In early 1998, Rabbi Adam Mintz of Lincoln Square Synagogue in Manhattan and Rabbi Avi Weiss of the Hebrew Institute of Riverdale each appointed a woman to be a “congregational intern,” a newly created spiritual leadership role for women. Although they were modeled on rabbinic interns— rabbinical students who intern with established rabbis in synagogues to learn practical rabbinics— congregational interns differed in one key way: They were relegated to permanent intern status; they could not hope for any permanent position. Nonetheless, their appointment marked the first time that any Orthodox shul had created a credentialed spiritual leadership role for a woman. Weeks after the announcement of the congregational interns, at the Second International Conference on Feminism and Orthodoxy, an entire panel was devoted to the topic of women rabbis, a far cry from the previous year.6 One of the panelists was Rabbi Mintz, who reported that he intended to tell the audience “in no uncertain terms, ‘a woman cannot be ordained.’”7 (Rabbi Mintz later became a member of the Talmud faculty at Yeshivat Maharat.)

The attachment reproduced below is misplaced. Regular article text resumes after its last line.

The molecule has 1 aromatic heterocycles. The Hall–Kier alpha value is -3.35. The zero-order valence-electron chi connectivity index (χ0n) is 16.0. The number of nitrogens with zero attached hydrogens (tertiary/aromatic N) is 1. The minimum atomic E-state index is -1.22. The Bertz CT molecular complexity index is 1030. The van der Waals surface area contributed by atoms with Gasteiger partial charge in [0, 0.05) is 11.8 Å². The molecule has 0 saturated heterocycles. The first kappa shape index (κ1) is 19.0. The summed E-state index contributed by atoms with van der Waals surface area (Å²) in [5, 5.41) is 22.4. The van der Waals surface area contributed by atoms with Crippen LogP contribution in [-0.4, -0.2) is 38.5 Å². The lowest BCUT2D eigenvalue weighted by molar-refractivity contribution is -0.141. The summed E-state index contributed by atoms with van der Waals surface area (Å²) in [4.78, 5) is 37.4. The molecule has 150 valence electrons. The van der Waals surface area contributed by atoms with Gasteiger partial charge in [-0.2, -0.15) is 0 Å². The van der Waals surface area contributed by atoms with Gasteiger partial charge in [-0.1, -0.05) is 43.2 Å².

Change continued in the ensuing years. In 1999, no doubt due at least in part to pressure to offer higher Jewish education for women, Stern College of Yeshiva University announced the founding of its Graduate Program in Advanced Talmudic Studies (GPATS), a program affording women the opportunity to learn Talmud on the highest levels, although without any particular credential offered upon completion of the program. At each conference, Jofa pushed the agenda of Orthodox women rabbis, inviting speakers to discuss the issue from different aspects and angles. Board meetings often featured discussions, both planned and off-the-cuff, about how to move the needle.